Seanad Éireann - Volume 5 - 07 July, 1925

SEANAD ELECTIONS.

Dr. GOGARTY: Before the business of the Seanad is begun, there is a matter to which I desire to call attention. The matter I want to refer to is Article 30 of the Constitution, which sets forth the qualification of Senators. The Article reads:—

“Seanad Eireann shall be composed of citizens who shall be proposed on the grounds that they have done honour to the Nation by reason of useful public service, or that, because of special qualifications or attainments, they represent important aspects of the Nation's life.”

However accurately the first part of that article may be worded, the second part of it is rather lax and leaves it open to an interpretation which may not be wholly desirable. In other words, the intention, as I take it, of the framers of the Constitution is far from being made manifest in the second part of the Article, which reads: “because of special qualifications or attainments they represent important aspects of the Nation's life.” A man, say, suffering from St. Vitus's Dance, might be said to represent a separate and salient movement in the life of the country, or someone sufficiently notorious for doing things utterly apart from the public service might wish to make the Seanad the scene of his senectitude. In other words, the Seanad might become a refuge and an asylum for pensioners. That is why, however invidious the duty may be, I have felt it desirable to call attention to this matter. Reading the list of Senators who have [866] been rejected, they are, if anything, a few points better than those who have been successful. I think it is necessary that a Bill should be brought in to deal with this matter, or that a Special Committee should be set up to decide the qualifications of candidates for election to the Seanad in the future.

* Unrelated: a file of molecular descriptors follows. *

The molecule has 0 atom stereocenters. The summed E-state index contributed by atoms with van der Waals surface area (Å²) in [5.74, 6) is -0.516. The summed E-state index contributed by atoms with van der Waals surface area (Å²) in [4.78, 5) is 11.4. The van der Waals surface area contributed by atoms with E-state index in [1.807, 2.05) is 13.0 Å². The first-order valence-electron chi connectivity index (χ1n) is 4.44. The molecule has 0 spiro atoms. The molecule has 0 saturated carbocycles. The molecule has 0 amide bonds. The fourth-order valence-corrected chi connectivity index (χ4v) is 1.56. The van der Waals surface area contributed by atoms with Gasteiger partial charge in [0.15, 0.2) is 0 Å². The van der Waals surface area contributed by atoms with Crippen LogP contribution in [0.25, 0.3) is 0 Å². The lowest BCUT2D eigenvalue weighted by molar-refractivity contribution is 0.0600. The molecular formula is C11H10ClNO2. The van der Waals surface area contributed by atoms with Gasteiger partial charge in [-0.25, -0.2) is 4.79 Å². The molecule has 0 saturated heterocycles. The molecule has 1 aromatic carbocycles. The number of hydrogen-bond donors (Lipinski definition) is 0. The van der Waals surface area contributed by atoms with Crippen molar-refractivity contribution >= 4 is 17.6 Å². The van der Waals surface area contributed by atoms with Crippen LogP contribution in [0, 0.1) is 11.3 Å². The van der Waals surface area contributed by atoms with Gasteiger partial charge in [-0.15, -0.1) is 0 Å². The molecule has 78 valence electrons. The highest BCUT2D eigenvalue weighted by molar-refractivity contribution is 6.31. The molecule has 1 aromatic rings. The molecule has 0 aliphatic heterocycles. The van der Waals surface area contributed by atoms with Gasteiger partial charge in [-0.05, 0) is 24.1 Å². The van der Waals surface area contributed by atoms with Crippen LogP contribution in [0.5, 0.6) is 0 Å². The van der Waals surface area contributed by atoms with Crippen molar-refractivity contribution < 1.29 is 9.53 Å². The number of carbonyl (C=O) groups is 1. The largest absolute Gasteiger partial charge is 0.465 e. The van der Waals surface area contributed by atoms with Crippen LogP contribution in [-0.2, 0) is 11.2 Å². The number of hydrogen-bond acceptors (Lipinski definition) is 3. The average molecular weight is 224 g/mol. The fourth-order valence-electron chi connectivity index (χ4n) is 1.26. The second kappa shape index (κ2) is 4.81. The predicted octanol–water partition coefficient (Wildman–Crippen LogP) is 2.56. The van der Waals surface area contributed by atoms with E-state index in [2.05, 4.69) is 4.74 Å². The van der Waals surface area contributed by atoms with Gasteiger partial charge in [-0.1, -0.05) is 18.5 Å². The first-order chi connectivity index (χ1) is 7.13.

AN CATHAOIRLEACH: Of course, Senator, that is a matter that is entirely in your own hands. You are not asking me, I hope, to interpret that Article of the Constitution.

Dr. GOGARTY: No, I do not want to join you in this invidious duty which I have undertaken myself.

AN CATHAOIRLEACH: Each Senator must determine for himself what the meaning of this particular Article is. If you want, Senator, to have the matter dealt with in a concrete way, it is quite open to you to do so in several ways. You could introduce a Bill to have the interpretation of the Article in the sense that you desire it, or you could move a resolution asking that a Joint Committee be appointed to go into the matter, but we certainly cannot discuss the matter on this interjection which you have made now. There are many ways, as I say, in which you could deal with the matter, but I am not recommending you to adopt any of them.